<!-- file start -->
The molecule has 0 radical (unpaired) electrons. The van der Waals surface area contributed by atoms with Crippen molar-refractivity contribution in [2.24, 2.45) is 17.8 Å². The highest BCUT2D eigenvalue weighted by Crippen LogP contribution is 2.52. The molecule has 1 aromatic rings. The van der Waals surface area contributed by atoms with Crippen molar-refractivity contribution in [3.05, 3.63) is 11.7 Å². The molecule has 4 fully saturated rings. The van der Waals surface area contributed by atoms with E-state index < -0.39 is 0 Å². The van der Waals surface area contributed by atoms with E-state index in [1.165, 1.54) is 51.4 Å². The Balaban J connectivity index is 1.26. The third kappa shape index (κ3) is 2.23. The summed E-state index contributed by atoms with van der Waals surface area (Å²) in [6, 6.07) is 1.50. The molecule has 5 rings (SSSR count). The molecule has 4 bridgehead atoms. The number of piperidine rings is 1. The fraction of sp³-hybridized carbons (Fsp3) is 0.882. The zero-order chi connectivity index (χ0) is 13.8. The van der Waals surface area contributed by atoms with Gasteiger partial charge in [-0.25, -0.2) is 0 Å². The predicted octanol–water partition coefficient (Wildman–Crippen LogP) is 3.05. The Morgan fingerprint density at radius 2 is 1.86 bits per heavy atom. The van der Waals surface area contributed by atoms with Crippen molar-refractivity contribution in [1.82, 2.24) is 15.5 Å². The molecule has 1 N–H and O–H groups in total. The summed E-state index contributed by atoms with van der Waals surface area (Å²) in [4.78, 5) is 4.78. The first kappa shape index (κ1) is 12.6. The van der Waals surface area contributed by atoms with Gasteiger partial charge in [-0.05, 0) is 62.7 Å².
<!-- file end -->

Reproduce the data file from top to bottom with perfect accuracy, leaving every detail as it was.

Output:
The molecule has 0 radical (unpaired) electrons. The van der Waals surface area contributed by atoms with Crippen molar-refractivity contribution in [2.24, 2.45) is 17.8 Å². The highest BCUT2D eigenvalue weighted by Crippen LogP contribution is 2.52. The molecule has 1 aromatic rings. The van der Waals surface area contributed by atoms with Crippen molar-refractivity contribution in [3.05, 3.63) is 11.7 Å². The molecule has 4 fully saturated rings. The van der Waals surface area contributed by atoms with E-state index < -0.39 is 0 Å². The van der Waals surface area contributed by atoms with E-state index in [1.165, 1.54) is 51.4 Å². The Balaban J connectivity index is 1.26. The third kappa shape index (κ3) is 2.23. The summed E-state index contributed by atoms with van der Waals surface area (Å²) in [6, 6.07) is 1.50. The molecule has 5 rings (SSSR count). The molecule has 4 bridgehead atoms. The number of piperidine rings is 1. The fraction of sp³-hybridized carbons (Fsp3) is 0.882. The zero-order chi connectivity index (χ0) is 13.8. The van der Waals surface area contributed by atoms with Gasteiger partial charge in [-0.25, -0.2) is 0 Å². The predicted octanol–water partition coefficient (Wildman–Crippen LogP) is 3.05. The Morgan fingerprint density at radius 2 is 1.86 bits per heavy atom. The van der Waals surface area contributed by atoms with Crippen molar-refractivity contribution in [1.82, 2.24) is 15.5 Å². The molecule has 1 N–H and O–H groups in total. The summed E-state index contributed by atoms with van der Waals surface area (Å²) in [4.78, 5) is 4.78. The first kappa shape index (κ1) is 12.6. The van der Waals surface area contributed by atoms with Gasteiger partial charge in [-0.05, 0) is 62.7 Å².